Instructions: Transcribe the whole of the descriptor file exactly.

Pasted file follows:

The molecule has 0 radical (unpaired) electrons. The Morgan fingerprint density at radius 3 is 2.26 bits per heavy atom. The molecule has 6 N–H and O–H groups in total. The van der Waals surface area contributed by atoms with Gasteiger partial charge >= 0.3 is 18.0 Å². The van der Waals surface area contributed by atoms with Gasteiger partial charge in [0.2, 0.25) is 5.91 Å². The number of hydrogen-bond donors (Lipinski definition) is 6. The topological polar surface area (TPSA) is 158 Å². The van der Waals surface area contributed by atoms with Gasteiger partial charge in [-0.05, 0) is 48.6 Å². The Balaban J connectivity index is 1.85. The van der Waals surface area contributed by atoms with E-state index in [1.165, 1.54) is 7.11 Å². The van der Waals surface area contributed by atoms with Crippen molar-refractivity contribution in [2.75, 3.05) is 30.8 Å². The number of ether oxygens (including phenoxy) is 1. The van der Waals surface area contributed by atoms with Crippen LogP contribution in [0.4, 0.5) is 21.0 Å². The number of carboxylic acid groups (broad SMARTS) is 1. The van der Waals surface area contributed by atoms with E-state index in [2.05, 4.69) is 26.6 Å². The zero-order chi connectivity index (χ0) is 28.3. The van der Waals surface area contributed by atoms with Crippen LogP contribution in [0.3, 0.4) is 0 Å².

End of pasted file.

The molecule has 0 radical (unpaired) electrons. The Morgan fingerprint density at radius 3 is 2.26 bits per heavy atom. The molecule has 6 N–H and O–H groups in total. The van der Waals surface area contributed by atoms with Gasteiger partial charge >= 0.3 is 18.0 Å². The van der Waals surface area contributed by atoms with Gasteiger partial charge in [0.2, 0.25) is 5.91 Å². The number of hydrogen-bond donors (Lipinski definition) is 6. The topological polar surface area (TPSA) is 158 Å². The van der Waals surface area contributed by atoms with Gasteiger partial charge in [-0.05, 0) is 48.6 Å². The Balaban J connectivity index is 1.85. The van der Waals surface area contributed by atoms with E-state index in [1.165, 1.54) is 7.11 Å². The van der Waals surface area contributed by atoms with Crippen molar-refractivity contribution in [2.75, 3.05) is 30.8 Å². The number of ether oxygens (including phenoxy) is 1. The van der Waals surface area contributed by atoms with Crippen LogP contribution in [0.4, 0.5) is 21.0 Å². The number of carboxylic acid groups (broad SMARTS) is 1. The van der Waals surface area contributed by atoms with E-state index in [2.05, 4.69) is 26.6 Å². The zero-order chi connectivity index (χ0) is 28.3. The van der Waals surface area contributed by atoms with Crippen LogP contribution in [0.3, 0.4) is 0 Å².